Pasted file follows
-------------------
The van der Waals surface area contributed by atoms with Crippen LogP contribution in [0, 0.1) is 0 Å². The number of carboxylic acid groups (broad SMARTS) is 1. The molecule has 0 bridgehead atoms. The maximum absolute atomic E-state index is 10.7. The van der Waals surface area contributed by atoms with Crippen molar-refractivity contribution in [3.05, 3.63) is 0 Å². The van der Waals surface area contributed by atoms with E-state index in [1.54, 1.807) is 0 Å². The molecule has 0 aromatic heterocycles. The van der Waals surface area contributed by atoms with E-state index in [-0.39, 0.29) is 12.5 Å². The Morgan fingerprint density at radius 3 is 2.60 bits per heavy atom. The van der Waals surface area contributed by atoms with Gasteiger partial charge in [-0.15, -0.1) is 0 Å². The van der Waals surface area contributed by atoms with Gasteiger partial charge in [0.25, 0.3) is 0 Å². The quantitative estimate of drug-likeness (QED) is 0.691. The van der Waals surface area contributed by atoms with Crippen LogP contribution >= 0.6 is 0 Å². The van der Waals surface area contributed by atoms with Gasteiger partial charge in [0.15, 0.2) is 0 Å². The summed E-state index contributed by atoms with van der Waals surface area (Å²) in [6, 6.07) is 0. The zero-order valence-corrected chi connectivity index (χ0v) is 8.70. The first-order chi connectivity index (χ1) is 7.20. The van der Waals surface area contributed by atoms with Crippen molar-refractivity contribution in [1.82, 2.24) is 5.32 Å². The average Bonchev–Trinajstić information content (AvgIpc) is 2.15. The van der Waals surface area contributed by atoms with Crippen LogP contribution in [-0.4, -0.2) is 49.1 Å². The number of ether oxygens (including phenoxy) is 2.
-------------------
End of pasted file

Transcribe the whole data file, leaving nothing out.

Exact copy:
The van der Waals surface area contributed by atoms with Crippen LogP contribution in [0, 0.1) is 0 Å². The number of carboxylic acid groups (broad SMARTS) is 1. The molecule has 0 bridgehead atoms. The maximum absolute atomic E-state index is 10.7. The van der Waals surface area contributed by atoms with Crippen molar-refractivity contribution in [3.05, 3.63) is 0 Å². The van der Waals surface area contributed by atoms with E-state index in [1.54, 1.807) is 0 Å². The molecule has 0 aromatic heterocycles. The van der Waals surface area contributed by atoms with E-state index in [-0.39, 0.29) is 12.5 Å². The Morgan fingerprint density at radius 3 is 2.60 bits per heavy atom. The van der Waals surface area contributed by atoms with Gasteiger partial charge in [-0.15, -0.1) is 0 Å². The van der Waals surface area contributed by atoms with Gasteiger partial charge in [0.25, 0.3) is 0 Å². The quantitative estimate of drug-likeness (QED) is 0.691. The van der Waals surface area contributed by atoms with Crippen LogP contribution >= 0.6 is 0 Å². The van der Waals surface area contributed by atoms with Gasteiger partial charge in [0.15, 0.2) is 0 Å². The summed E-state index contributed by atoms with van der Waals surface area (Å²) in [6, 6.07) is 0. The zero-order valence-corrected chi connectivity index (χ0v) is 8.70. The first-order chi connectivity index (χ1) is 7.20. The van der Waals surface area contributed by atoms with Crippen molar-refractivity contribution in [1.82, 2.24) is 5.32 Å². The average Bonchev–Trinajstić information content (AvgIpc) is 2.15. The van der Waals surface area contributed by atoms with Crippen LogP contribution in [-0.4, -0.2) is 49.1 Å². The number of ether oxygens (including phenoxy) is 2.